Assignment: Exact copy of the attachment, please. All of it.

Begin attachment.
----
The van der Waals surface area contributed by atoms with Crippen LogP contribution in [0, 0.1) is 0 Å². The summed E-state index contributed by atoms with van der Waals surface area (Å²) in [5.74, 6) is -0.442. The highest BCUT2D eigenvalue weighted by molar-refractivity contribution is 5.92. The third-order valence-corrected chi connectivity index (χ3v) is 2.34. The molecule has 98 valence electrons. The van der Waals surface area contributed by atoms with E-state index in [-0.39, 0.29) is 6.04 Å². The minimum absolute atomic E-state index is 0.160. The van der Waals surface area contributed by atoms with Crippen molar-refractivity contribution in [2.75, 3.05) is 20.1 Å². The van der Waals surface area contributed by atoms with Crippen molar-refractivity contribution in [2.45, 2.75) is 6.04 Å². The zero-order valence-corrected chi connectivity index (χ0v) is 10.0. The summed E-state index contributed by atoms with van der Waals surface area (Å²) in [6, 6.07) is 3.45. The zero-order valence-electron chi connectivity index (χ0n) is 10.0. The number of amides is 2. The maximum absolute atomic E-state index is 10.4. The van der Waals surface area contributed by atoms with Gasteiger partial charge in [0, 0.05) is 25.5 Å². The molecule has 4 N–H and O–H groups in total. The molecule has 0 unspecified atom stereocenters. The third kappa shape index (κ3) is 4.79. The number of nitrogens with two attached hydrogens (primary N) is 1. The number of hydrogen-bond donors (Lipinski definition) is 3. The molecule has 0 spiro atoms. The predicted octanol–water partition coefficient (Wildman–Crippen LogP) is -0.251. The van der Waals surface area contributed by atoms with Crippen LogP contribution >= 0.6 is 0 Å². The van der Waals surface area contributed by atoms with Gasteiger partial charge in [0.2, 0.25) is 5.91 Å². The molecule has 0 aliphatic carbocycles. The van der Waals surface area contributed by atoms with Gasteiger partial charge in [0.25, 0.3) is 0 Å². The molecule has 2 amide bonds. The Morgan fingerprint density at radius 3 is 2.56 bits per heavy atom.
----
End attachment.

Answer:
The van der Waals surface area contributed by atoms with Crippen LogP contribution in [0, 0.1) is 0 Å². The summed E-state index contributed by atoms with van der Waals surface area (Å²) in [5.74, 6) is -0.442. The highest BCUT2D eigenvalue weighted by molar-refractivity contribution is 5.92. The third-order valence-corrected chi connectivity index (χ3v) is 2.34. The molecule has 98 valence electrons. The van der Waals surface area contributed by atoms with E-state index in [-0.39, 0.29) is 6.04 Å². The minimum absolute atomic E-state index is 0.160. The van der Waals surface area contributed by atoms with Crippen molar-refractivity contribution in [2.75, 3.05) is 20.1 Å². The van der Waals surface area contributed by atoms with Crippen molar-refractivity contribution in [2.45, 2.75) is 6.04 Å². The zero-order valence-corrected chi connectivity index (χ0v) is 10.0. The summed E-state index contributed by atoms with van der Waals surface area (Å²) in [6, 6.07) is 3.45. The zero-order valence-electron chi connectivity index (χ0n) is 10.0. The number of amides is 2. The maximum absolute atomic E-state index is 10.4. The van der Waals surface area contributed by atoms with Gasteiger partial charge in [0, 0.05) is 25.5 Å². The molecule has 4 N–H and O–H groups in total. The molecule has 0 unspecified atom stereocenters. The third kappa shape index (κ3) is 4.79. The number of nitrogens with two attached hydrogens (primary N) is 1. The number of hydrogen-bond donors (Lipinski definition) is 3. The molecule has 0 spiro atoms. The predicted octanol–water partition coefficient (Wildman–Crippen LogP) is -0.251. The van der Waals surface area contributed by atoms with Crippen LogP contribution >= 0.6 is 0 Å². The van der Waals surface area contributed by atoms with Gasteiger partial charge in [0.2, 0.25) is 5.91 Å². The molecule has 0 aliphatic carbocycles. The van der Waals surface area contributed by atoms with Gasteiger partial charge in [0.25, 0.3) is 0 Å². The molecule has 2 amide bonds. The Morgan fingerprint density at radius 3 is 2.56 bits per heavy atom.